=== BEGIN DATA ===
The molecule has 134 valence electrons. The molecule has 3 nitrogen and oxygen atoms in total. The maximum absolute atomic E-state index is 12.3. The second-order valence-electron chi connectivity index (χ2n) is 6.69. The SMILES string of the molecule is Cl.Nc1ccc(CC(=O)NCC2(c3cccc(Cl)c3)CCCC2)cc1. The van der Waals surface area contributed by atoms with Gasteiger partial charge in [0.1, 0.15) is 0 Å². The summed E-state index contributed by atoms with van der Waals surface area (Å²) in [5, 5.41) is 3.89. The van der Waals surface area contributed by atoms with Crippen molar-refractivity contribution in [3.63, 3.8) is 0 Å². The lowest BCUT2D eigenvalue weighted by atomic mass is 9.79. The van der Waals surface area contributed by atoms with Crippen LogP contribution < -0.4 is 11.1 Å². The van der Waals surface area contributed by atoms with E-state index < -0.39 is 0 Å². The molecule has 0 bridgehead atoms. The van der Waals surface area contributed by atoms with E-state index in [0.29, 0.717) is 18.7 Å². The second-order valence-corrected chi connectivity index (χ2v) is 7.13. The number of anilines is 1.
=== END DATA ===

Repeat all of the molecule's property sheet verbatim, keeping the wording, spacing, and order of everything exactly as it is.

The molecule has 134 valence electrons. The molecule has 3 nitrogen and oxygen atoms in total. The maximum absolute atomic E-state index is 12.3. The second-order valence-electron chi connectivity index (χ2n) is 6.69. The SMILES string of the molecule is Cl.Nc1ccc(CC(=O)NCC2(c3cccc(Cl)c3)CCCC2)cc1. The van der Waals surface area contributed by atoms with Gasteiger partial charge in [0.1, 0.15) is 0 Å². The summed E-state index contributed by atoms with van der Waals surface area (Å²) in [5, 5.41) is 3.89. The van der Waals surface area contributed by atoms with Crippen molar-refractivity contribution in [3.63, 3.8) is 0 Å². The lowest BCUT2D eigenvalue weighted by atomic mass is 9.79. The van der Waals surface area contributed by atoms with Crippen LogP contribution < -0.4 is 11.1 Å². The van der Waals surface area contributed by atoms with E-state index < -0.39 is 0 Å². The molecule has 0 bridgehead atoms. The van der Waals surface area contributed by atoms with E-state index in [0.29, 0.717) is 18.7 Å². The second-order valence-corrected chi connectivity index (χ2v) is 7.13. The number of anilines is 1.